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Introduction to Content-aware Switch. Presented by Li Zhao. Content-aware Switch (CS). www.yahoo.com. Internet. Image Server. IP. TCP. APP. DATA. Application Server. Switch. GET /cgi-bin/form HTTP/1.1 Host: www.yahoo.com…. HTML Server. Front-end of a web cluster

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content aware switch cs
Content-aware Switch (CS)

www.yahoo.com

Internet

Image Server

IP

TCP

APP. DATA

Application Server

Switch

GET /cgi-bin/form HTTP/1.1

Host: www.yahoo.com…

HTML Server

  • Front-end of a web cluster
  • Route packets based on layer 5/7 (content) information
why use cs
Why use CS
  • Servers can be specialized for certain types of request
    • Content segregation
  • Exploit locality
    • Affinity-based routing
    • Increase the performance because of the improved hit rate
  • Partial replication of server file set
    • Partition the server’s file set over different nodes
content aware switch architecture
Content-aware Switch Architecture
  • Two way architecture
    • Server returns the
    • response to the switch
  • One way architecture
    • Server returns the
    • response to the client

client

switch

server

[Valeria01]

layer 7 two way mechanisms
Layer-7 Two-way Mechanisms
  • TCP gateway

An application level proxy running on the web switch mediates the communication between the client and the server

  • TCP splicing

reduce the overhead in TCP gateway. Packet forwarding occurs at network level between the network interface driver and the TCP/IP stack, is carried out directly by OS

user

kernel

user

kernel

tcp splicing

SYN(CSEQ)

step4

SYN(SSEQ)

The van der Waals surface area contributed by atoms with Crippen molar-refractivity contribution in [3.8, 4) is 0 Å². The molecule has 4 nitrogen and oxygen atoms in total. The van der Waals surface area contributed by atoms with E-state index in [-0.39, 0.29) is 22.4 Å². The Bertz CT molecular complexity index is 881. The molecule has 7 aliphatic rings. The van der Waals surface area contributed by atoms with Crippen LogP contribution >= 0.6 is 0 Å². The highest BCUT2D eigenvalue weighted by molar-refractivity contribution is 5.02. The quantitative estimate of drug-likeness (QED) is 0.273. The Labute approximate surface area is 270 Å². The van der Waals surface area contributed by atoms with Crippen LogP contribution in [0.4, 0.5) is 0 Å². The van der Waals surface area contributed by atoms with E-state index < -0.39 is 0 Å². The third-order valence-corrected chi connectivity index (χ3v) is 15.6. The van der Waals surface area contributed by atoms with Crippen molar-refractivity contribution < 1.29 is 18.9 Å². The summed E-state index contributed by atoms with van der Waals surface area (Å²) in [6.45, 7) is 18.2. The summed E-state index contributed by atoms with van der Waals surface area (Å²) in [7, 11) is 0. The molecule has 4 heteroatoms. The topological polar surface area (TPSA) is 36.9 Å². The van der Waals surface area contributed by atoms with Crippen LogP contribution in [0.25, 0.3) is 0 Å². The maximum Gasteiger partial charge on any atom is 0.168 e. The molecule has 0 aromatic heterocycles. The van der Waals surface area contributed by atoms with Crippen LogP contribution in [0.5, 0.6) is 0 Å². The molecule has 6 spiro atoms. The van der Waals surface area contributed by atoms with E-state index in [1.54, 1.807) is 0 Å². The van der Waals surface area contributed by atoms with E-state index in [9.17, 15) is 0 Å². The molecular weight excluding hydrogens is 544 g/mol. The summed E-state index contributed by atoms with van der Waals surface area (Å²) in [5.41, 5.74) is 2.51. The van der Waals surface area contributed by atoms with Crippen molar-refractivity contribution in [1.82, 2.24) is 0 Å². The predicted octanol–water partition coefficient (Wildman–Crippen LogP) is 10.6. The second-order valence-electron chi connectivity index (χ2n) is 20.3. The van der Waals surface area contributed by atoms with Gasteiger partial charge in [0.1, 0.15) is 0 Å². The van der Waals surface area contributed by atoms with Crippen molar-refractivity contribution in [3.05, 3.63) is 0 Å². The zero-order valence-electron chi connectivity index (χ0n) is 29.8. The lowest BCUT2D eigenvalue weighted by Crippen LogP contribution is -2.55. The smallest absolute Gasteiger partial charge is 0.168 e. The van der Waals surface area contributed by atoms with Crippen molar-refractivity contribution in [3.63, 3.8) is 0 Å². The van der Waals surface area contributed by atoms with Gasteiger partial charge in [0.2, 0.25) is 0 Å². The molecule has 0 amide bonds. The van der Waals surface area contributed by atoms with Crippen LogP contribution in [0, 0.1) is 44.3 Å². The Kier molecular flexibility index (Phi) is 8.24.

step5

ACK(CSEQ+1)

step6

DATA(CSEQ+1)

ACK(SSEQ+1)

TCP Splicing

client

server

content switch

SYN(CSEQ)

step1

SYN(DSEQ)

step2

ACK(CSEQ+1)

DATA(CSEQ+1)

step3

ACK(DSEQ+1)

step7

DATA(DSEQ+1)

DATA(SSEQ+1)

ACK(CSEQ+LenR+1)

ACK(CSEQ+lenR+1)

step8

ACK(DSEQ+

lenD+1)

ACK(SSEQ+lenD+1)

lenR: size of http request.

.

lenD: size of return document

tcp splicing w pre forked connections
TCP Splicing w/ Pre-forked Connections

switch

client

server

SYN(PSEQ)

step1

SYN(SSEQ)

step2

ACK(PSEQ+1)

ACK(SSEQ+1)

step3

SYN(CSEQ)

step4

SYN(DSEQ)

step5

ACK(CSEQ+1)

DATA(CSEQ+1)

step6

ACK(DSEQ+1)

DATA(PSEQ+1)

step7

ACK(SSEQ+1)

DATA(DSEQ+1)

DATA(SSEQ+1)

step8

ACK(CSEQ+LenR+1)

ACK(PSEQ+lenR+1)

ACK(DSEQ+

lenD+1)

ACK(SSEQ+lenD+1)

step9

lenR: size of http request.

Ref [Yang99]

.

lenD: size of return document

pre allocate server scheme

SYN(CSEQ)

SYN(CSEQ)

step1

SYN(SSEQ)

SYN(SSEQ)

step2

ACK(CSEQ+1)

ACK(CSEQ+1)

step3

DATA(CSEQ+1)

DATA(CSEQ+1)

ACK(SSEQ+1)

ACK(SSEQ+1)

step4

DATA(SSEQ+1)

DATA(SSEQ+1)

ACK(CSEQ+LenR+1)

ACK(CSEQ+lenR+1)

step5

lenD+1)

ACK(SSEQ+

ACK(SSEQ+lenD+1)

Pre-Allocate Server Scheme

Pre-allocated

server

client

content switch

  • Use a guess routing decision based on IP/Port#/History
  • Advantage:
    • Faster than TCP splicing.
    • Reduce session processing overhead no need to convert server sequence #

Ref [Edward]

degenerated to tcp splicing if guess wrong

SYN(CSEQ)

step4

SYN(RSEQ)

step5

ACK(CSEQ+1)

step6

DATA(CSEQ+1)

ACK(SSEQ+1)

Degenerated to TCP Splicing If Guess Wrong

Pre-allocated

server

client

content switch

SYN(CSEQ)

SYN(CSEQ)

step1

SYN(SSEQ)

SYN(SSEQ)

step2

ACK(CSEQ+1)

ACK(CSEQ+1)

step3

DATA(CSEQ+1)

FIN(CSEQ+1)

ACK(SSEQ+1)

Right server

step4

DATA(SSEQ+1)

DATA(RSEQ+1)

ACK(CSEQ+LenR+1)

ACK(CSEQ+lenR+1)

step5

lenD+1)

ACK(DSEQ+

ACK(SSEQ+lenD+1)

Sequence # conversion needed

case study
Case Study
  • Linux-based content aware switch [Yang99]
  • IBM Layer 5 [Pradhan00]
results
Results
  • Overhead of the switch
    • 89usec reduced  pre-forked connections
  • CS vs. Layer 4 switch
    • Affinity-based routing vs. WRR
    • Content-segregation vs. WRR
      • CGI: 27%
      • Static: 36%
ibm switch architecture
IBM Switch Architecture
  • Switch core
  • Port controller:
    • Identify packets (layer 5) and send them to CPU
    • Processing all other packets
  • CPU: PowerPC 603e
    • Parse http request